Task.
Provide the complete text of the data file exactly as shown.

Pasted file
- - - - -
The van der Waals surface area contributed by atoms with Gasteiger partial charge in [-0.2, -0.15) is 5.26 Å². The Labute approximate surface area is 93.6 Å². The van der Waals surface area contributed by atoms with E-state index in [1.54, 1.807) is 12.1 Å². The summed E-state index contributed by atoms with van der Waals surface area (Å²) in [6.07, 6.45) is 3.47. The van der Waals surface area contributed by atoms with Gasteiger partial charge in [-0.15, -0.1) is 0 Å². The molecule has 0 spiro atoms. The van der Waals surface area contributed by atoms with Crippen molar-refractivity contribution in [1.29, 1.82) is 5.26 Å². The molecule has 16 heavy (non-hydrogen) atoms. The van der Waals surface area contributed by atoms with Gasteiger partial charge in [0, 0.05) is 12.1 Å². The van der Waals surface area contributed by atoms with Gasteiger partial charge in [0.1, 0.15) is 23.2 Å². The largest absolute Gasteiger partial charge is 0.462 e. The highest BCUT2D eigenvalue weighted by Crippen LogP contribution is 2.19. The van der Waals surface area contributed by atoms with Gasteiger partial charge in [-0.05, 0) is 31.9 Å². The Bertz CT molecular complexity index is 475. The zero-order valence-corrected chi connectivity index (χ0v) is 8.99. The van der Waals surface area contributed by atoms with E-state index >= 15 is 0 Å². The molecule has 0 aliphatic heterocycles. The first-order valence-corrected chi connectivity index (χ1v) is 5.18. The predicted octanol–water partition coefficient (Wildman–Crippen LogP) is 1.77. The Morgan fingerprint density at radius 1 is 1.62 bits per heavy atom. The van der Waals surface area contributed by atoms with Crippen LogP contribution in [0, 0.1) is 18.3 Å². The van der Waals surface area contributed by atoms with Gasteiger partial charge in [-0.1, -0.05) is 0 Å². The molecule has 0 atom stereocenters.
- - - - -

The van der Waals surface area contributed by atoms with Gasteiger partial charge in [-0.2, -0.15) is 5.26 Å². The Labute approximate surface area is 93.6 Å². The van der Waals surface area contributed by atoms with E-state index in [1.54, 1.807) is 12.1 Å². The summed E-state index contributed by atoms with van der Waals surface area (Å²) in [6.07, 6.45) is 3.47. The van der Waals surface area contributed by atoms with Gasteiger partial charge in [-0.15, -0.1) is 0 Å². The molecule has 0 spiro atoms. The van der Waals surface area contributed by atoms with Crippen molar-refractivity contribution in [1.29, 1.82) is 5.26 Å². The molecule has 16 heavy (non-hydrogen) atoms. The van der Waals surface area contributed by atoms with Gasteiger partial charge in [0, 0.05) is 12.1 Å². The van der Waals surface area contributed by atoms with Gasteiger partial charge in [0.1, 0.15) is 23.2 Å². The largest absolute Gasteiger partial charge is 0.462 e. The highest BCUT2D eigenvalue weighted by Crippen LogP contribution is 2.19. The van der Waals surface area contributed by atoms with Gasteiger partial charge in [-0.05, 0) is 31.9 Å². The Bertz CT molecular complexity index is 475. The zero-order valence-corrected chi connectivity index (χ0v) is 8.99. The van der Waals surface area contributed by atoms with E-state index >= 15 is 0 Å². The molecule has 0 aliphatic heterocycles. The first-order valence-corrected chi connectivity index (χ1v) is 5.18. The predicted octanol–water partition coefficient (Wildman–Crippen LogP) is 1.77. The Morgan fingerprint density at radius 1 is 1.62 bits per heavy atom. The van der Waals surface area contributed by atoms with Crippen LogP contribution in [0, 0.1) is 18.3 Å². The van der Waals surface area contributed by atoms with Gasteiger partial charge in [-0.1, -0.05) is 0 Å². The molecule has 0 atom stereocenters.